California School Bonds on the November 2020 Ballot: Are they equitable?

Posted on by Jeff Vincent and José Lopez

By Jeff Vincent and José Lopez, Center for Cities + School at UC Berkeley

 

In each California election, there are sure to be school bonds on local ballots across the state. November 3, 2020 is no different: 55 school districts have general obligation (G.O.) bonds for school facilities revenue going before voters. Two districts – Gonzales USD in Monterey County and River Delta Joint Union SD in Sacramento County – each have 2 bonds before voters. In total, there is just under $12 billion in local bond authority going before voters across the state to modernize and construct public school facilities.

In our 2018 study for Getting Down to Facts II, we found wide disparities in school facility funding from district to district in California. Our analysis of 20 years of state and local funding found concerning patterns of inequitable access to school facility funding that are systematically related to school district property wealth, household income, and students’ backgrounds. While state funding through the School Facility Program (SFP) does seem to help very low-wealth districts with their facility needs, it has done little to lessen overall statewide disparities. As a result, we noted, California’s system of school facility finance is relatively regressive.

The evidence from the 69 G.O. bonds placed on local ballots by 66 school districts in the November 2020 election reveals that the long-standing patterns of inequity in public school facility funding in California remain strong.

The November 2020 bond authority proposals vary greatly from district to district. The smallest one proposes $2m (Sunnyside Union Elementary SD in Tulare County), while the largest is asking for $7b (Los Angeles USD). These amounts also vary greatly by enrollment: the smallest is just $318 per student (Dehesa Elementary SD in San Diego County), while the largest is $85,950 per student (Sausalito-Marin City SD in Marin County). On average, the ask is $13,818 per student in this election.

Let’s take a look at the relationship between local bond funds per student proposed on local ballots in November 2020 and 3 key local characteristics:

  • local assessed property value in the district
  • median household income
  • student disadvantage as measured by the unduplicated pupil percentage enrolled in the school district

Do wealthier and more advantaged school districts tap more or less in local funds for their school facilities?

Local bonds and property values. Overwhelmingly, districts with higher local property values proposed more money per student in new bond authority. There is a strong positive correlation between bond dollars per student and local property values for all bonds proposed in November 2020, as the chart below shows

Note: Graph excludes two observations above $40,000 for better visualization.

 

Local bonds and median household income. Overwhelmingly, school districts in wealthier communities proposed more money per student in new bond authority as is shown by the positive relationship between bond dollars proposed and median household income in November 2020, as the chart below shows.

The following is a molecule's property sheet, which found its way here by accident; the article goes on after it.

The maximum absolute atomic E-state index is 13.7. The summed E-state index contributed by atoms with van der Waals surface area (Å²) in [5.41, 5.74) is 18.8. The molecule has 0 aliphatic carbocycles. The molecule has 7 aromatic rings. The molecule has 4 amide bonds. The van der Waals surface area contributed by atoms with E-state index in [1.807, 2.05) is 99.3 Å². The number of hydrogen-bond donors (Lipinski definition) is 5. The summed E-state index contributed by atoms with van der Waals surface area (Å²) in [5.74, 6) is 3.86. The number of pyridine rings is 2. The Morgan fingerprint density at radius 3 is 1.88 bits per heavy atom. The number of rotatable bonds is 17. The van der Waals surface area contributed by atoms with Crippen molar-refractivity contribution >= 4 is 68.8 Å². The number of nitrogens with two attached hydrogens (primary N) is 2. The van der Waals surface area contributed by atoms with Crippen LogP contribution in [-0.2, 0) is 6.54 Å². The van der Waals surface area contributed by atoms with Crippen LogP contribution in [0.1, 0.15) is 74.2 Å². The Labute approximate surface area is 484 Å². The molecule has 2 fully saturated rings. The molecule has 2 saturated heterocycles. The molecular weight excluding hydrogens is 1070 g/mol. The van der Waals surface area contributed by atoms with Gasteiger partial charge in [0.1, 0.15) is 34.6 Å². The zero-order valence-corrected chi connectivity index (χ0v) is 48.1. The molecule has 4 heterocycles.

Note: Graph excludes two observations above $40,000 for better visualization.

 

Local bonds and student disadvantage. Overwhelmingly, districts with higher shares of disadvantaged students proposed less money per student in new bond authority, as the graph below shows. This is showin the graph below illustrating the strong negative correlation between bond dollars per student and the district’s share of disadvantaged (“unduplicated”) students in November 2020.

Note: Graph excludes two observations above $40,000 for better visualization.

 

What these charts show is a continuation of the long-standing school facility funding inequities seen across California, as we found in our Getting Down to Facts study for the years 1998-2017. 

Another metric to consider: bond dollars per student compared to student poverty as measured by the percentage of students in a school district qualifying for free/reduced price meals (FRPM). Wealthier districts (with FRPM below 50%) average twice as much per student as low-wealth districts (with FRPM above 50%): $22,548 per student compared to $10,976 per student.

State lawmakers tried recently to make some improvements to this persisten inequity in public education finance…but to no avail. Proposition 13 (2020), the "Public Preschool, K-12, and College Health and Safety Bond Act of 2020," was placed on the March 3, 2020 statewide ballot. If passed, it would have authorized the issuance of $15 billion in bonds to finance capital improvements for public and charter schools statewide ($9 billion to improve K-12 school facilities and $6 billion for public universities and community colleges). The proposition included some equity-promoting reforms, including a new project prioritization system and an increase in the ability of low-wealth districts to quality for additional state funds. However, voters soundly rejected the proposition.

Proposition 13 (2020) only got 47% support at the polls. Despite having widespread support from state officials including Governor Newsom, Proposition 13 (2020) is the first statewide school bond to be defeated in 25 years.

So, for now at least, there is no state funding for public school facilities in California. A key role for state funding is to make up the gaps for lower-wealth school districts. Local school districts must go it alone to raise dollars for their facility projects.

And trudge forward they will.